Photovoltaic isolators provide a voltage output signal which can be used as the gate driving signal for a field effect transistor (FET) that serves as the switching element in a solid state relay. Due to the very small power output of these photovoltaic isolators, control of timing in the FET circuit is difficult. Typically, turn-off time can be several times longer than turn-on time. In some applications, it is desirable to produce a relay with break-before-make operation, that is, with a longer turn-on time than turn-off time.

A relay constructed in accordance with the present invention is provided with a control logic circuit which includes means for turning off at least one output pole prior to turning on at least one other pole. The control logic circuit receives a low level input control signal and controls at least two power field effect transistor switching elements by means of at least two photovoltaic optical isolators.

A plurality of operational modes are possible in a single circuit, including operation as a normally open relay, a normally closed relay, or a latched relay. A high degree of isolation is provided between the input control and power circuits by the optical isolator, while the power field effect transistor switch element provides for a low switch voltage drop.

The control logic circuit includes a voltage regulator, control input circuit, signal conditioning circuit, latching circuit and optical isolator driving circuit. Application of a positive control signal or a grounding signal to designated terminals in the control input circuit causes a change in the logic level of an exclusive OR gate output from a logic high to a logic low. This logic signal passes through a conditioning network which prevents noise from actuating the relay and provides a clean signal to the latching circuit. The latching circuit includes a flip-flop to provide the latching feature and two additional exclusive OR gates which amplify and invert the logic level control signal. The relay power supply can be connected to the flip-flop reset terminal to disable the latching feature.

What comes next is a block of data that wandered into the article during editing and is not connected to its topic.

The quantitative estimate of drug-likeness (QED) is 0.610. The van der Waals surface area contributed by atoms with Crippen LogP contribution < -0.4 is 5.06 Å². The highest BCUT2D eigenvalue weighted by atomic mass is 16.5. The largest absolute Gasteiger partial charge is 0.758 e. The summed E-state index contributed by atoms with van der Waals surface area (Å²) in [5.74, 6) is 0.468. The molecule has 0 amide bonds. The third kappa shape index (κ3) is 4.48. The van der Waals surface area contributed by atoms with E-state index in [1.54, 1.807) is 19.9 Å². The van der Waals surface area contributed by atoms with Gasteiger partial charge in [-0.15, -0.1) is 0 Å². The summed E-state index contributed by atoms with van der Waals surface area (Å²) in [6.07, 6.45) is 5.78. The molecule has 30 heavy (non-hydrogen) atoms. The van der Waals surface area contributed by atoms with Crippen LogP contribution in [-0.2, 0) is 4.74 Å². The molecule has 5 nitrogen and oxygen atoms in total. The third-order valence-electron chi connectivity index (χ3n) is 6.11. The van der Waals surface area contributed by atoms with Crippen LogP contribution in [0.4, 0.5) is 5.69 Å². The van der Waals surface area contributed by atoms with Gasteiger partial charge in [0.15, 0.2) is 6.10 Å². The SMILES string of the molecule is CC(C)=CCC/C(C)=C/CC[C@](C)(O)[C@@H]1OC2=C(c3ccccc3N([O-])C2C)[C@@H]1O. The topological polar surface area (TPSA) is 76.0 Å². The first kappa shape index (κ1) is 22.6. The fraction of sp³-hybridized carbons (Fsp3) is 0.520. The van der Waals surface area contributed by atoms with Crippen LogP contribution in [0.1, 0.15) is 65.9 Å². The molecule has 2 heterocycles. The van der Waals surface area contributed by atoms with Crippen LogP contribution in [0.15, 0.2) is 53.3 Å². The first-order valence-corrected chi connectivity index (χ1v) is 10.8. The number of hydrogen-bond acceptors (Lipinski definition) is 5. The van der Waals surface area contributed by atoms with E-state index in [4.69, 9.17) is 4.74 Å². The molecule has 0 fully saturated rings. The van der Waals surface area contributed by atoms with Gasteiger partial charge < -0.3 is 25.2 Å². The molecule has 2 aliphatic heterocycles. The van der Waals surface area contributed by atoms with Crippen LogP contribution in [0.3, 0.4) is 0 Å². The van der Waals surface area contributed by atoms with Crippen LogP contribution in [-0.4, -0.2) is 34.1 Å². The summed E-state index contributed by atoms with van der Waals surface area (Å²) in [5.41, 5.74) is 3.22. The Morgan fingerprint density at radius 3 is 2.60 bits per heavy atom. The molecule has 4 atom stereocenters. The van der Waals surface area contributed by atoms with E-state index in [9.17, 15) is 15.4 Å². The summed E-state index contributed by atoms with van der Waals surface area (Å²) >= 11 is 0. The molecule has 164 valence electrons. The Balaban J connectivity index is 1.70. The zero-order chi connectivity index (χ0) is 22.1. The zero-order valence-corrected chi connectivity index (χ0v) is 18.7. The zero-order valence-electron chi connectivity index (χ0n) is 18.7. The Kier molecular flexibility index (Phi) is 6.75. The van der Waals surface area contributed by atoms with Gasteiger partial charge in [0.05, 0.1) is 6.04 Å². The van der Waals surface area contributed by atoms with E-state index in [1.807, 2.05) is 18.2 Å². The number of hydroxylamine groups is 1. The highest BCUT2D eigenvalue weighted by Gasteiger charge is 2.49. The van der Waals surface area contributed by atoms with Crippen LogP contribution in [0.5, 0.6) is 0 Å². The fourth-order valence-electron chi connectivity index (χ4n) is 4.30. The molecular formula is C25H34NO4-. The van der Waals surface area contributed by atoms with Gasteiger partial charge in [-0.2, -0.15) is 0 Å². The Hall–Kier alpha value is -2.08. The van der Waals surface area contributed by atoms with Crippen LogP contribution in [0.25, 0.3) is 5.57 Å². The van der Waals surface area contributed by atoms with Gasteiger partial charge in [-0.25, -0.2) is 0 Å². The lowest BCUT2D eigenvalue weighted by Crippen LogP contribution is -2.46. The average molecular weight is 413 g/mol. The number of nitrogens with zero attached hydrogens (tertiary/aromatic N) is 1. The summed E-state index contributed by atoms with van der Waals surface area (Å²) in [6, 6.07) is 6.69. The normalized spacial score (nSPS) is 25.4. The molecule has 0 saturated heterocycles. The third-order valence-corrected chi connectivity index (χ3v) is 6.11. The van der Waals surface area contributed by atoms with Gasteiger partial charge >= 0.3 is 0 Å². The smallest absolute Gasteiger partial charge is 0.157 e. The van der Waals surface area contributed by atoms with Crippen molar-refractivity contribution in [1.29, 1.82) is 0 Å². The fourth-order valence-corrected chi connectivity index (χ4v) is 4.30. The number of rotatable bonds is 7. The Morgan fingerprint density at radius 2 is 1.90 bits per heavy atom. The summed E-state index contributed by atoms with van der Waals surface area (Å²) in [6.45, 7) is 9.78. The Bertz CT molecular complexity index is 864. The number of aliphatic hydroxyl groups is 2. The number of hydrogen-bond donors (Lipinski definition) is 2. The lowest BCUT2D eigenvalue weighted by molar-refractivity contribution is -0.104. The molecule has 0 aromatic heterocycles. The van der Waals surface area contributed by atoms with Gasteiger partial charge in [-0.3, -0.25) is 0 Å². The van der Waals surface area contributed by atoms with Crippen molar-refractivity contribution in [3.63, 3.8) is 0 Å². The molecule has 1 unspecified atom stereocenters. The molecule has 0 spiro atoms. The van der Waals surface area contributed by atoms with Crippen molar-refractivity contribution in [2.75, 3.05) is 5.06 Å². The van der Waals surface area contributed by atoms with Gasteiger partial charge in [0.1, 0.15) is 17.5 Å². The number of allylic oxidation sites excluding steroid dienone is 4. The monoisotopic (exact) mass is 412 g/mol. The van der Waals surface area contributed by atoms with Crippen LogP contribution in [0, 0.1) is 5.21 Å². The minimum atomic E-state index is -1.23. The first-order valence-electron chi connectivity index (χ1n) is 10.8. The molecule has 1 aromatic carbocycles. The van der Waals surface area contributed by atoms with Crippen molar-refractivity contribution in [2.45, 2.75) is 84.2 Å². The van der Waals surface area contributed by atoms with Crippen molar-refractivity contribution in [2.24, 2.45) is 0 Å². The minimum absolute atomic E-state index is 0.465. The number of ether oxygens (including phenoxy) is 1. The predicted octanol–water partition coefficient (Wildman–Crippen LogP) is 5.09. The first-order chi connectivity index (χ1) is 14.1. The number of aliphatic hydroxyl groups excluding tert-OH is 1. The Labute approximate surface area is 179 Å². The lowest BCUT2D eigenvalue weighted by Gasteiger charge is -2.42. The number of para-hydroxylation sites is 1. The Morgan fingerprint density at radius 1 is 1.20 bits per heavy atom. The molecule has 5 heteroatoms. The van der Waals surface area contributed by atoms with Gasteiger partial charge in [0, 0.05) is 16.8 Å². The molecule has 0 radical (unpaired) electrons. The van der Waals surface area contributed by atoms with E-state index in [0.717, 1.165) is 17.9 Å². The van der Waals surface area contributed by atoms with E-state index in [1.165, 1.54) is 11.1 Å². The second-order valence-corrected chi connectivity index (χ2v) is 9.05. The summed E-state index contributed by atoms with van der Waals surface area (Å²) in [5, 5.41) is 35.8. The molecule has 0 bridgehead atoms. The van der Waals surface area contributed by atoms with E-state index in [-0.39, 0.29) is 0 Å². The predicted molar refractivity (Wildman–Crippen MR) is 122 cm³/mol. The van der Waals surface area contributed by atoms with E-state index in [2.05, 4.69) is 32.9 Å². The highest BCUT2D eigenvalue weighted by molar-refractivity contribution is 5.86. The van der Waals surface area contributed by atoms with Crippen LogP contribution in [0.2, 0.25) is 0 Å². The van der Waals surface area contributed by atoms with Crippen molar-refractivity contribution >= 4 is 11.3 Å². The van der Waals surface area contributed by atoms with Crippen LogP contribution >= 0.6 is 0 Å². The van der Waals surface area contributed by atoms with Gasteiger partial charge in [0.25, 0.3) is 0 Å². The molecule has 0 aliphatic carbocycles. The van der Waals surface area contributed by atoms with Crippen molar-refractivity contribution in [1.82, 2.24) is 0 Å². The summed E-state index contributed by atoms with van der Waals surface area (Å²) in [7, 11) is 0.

The control signal passes from the latching circuit to an optical coupler driving circuit which includes transistor switches for driving light emitting diodes (LED's) in the optical coupler circuit and a logic circuit which controls the current to the LED's to ensure break-before-make operation. Each LED is contained in an optical coupler that includes an array of photovoltaic diodes which generates voltage in response to radiation from the LED's. This generated voltage is impressed on the gate of a power field effect transistor, thereby turning it on to provide the relay contact closure function. If the latching feature was not disabled, the FET will remain in the on condition even after the control input signal is removed.

The relay contact opening function is provided in a similar manner, except that the LED is turned off, thereby turning off the power FET. A voltage limiter limits maximum gate voltage to the FET's, thereby reducing turn-off time. Thus a relay in accordance with this invention exhibits a low switch voltage drop, provides for break-before-make operation and is capable of normally open, normally closed, or latched operation.

BRIEF DESCRIPTION OF THE DRAWINGS

FIG. 1 is a functional block diagram showing the components of a solid state relay in accordance with an embodiment of the present invention; and